Lower Sorrels Branch Falls is a nice single-tier 50-foot waterfall. It is neat how the flow splits into several different branches across the sheer rock face of the falls. This effect will be more pronounced during high water. From the base of the falls, you can't see the ruins at the top, but that is where you're headed next. While the upper falls is neither as tall nor as scenic as the lower falls, the ruins make it a unique and special destination that is worth the extra distance. Return to the main path along the old logging road and continue following it as it ascends moderately around and above the lower falls. About 700 feet after returning to the old road, you may be able to hear the upper falls down to the left. Around here is a good place to leave the trail to access the ruins and the upper falls. Start down a bit of a path with some cut branches. In a few feet, it will be best to turn left and descend alongside the upper falls down a short but steep slope. You could have avoided this part altogether by turning off the trail slightly earlier, but that point is also steep and hard to recognize. You will eventually come out at the creek around the base of Upper Sorrels Branch Falls at 0.45 miles.
Upper Sorrels Branch Falls itself is a nearly-vertical sliding waterfall of about 30 feet. It isn't very photogenic but it can be a nice bonus to the Sorrels Branch hike. Of more interest though are the ruins at the falls. Stretching between the base of the upper falls and the top of the lower falls - only a few dozen feet downstream - is an odd stone enclosure with several levels. It is completely surrounded by walls on four sides. As best as I can tell through my research, there is no clear history of this structure out there, and even the forest service didn't know. It would make sense for this to be some sort of structure related to power generation for CCC Camp Soapstone, but in that scenario, it would be strange that the lower end of the stone enclosure is walled off too. Another somewhat likely guess is that this was once a grist mill, but it doesn't make sense that a mill would be constructed at such a hard-to-access (at the top of a waterfall) place! Perhaps the stone enclosure is just the ruin of something that was never finished. If you have a tip regarding the origin of this stone structure, please comment or message me. Until someone comes back with concrete evidence, all of us will only be able to guess about the origin of the ruins.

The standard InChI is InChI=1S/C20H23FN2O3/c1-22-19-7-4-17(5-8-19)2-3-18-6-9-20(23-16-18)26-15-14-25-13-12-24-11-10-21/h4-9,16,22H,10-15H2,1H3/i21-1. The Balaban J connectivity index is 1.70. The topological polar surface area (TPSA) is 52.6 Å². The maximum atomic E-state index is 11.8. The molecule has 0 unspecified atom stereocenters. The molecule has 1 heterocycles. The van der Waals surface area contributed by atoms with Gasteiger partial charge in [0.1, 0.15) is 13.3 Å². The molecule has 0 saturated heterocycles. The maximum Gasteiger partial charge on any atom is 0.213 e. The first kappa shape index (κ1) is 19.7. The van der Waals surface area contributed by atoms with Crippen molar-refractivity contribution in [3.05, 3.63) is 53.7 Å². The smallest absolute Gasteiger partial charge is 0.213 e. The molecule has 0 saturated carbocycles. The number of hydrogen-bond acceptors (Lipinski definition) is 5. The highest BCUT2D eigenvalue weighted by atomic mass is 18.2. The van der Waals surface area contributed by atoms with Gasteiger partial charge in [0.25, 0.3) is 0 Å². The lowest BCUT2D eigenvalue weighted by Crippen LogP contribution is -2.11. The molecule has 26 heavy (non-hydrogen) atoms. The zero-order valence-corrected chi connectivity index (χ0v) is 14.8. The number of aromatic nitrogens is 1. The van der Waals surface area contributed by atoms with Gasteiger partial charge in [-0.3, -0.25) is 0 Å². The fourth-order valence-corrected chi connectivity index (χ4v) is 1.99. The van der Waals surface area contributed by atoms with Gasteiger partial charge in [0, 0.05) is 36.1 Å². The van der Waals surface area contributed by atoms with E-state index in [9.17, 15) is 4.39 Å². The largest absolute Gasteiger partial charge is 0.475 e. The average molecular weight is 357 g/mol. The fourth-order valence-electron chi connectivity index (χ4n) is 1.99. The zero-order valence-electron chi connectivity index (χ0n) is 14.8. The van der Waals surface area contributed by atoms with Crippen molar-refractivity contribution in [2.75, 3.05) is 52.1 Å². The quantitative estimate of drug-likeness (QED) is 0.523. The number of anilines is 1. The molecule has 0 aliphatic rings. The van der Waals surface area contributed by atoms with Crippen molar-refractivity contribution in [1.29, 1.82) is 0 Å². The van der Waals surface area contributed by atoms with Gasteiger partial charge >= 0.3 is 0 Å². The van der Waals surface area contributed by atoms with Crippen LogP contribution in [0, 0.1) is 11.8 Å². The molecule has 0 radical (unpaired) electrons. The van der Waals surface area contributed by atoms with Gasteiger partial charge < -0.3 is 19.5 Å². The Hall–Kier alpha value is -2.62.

From Upper Sorrels Branch Falls, simply return along the same way back to Highway 180 and then your car. You will conclude the hike at 0.8 miles.
0.0 - Highway 180/Dirt Road Junction
0.15 - Sorrels Branch Trailhead
0.3 - Lower Sorrels Branch Falls
0.45 - Upper Sorrels Branch Falls
0.8 - Highway 180/Dirt Road Junction
Hike just to Lower Sorrels Branch Falls - 0.6 Miles
Another good waterfall with a short hike to see in the area is Rogers Branch Falls off Indian Grave Gap Road.
8/10/2021 03:38:06 pm
The stone structures appear to be trout "tanks" which were used to raise trout for stocking streams for fishermen. They look similar to those at other former CCC camps including at Warwoman Dell, among others.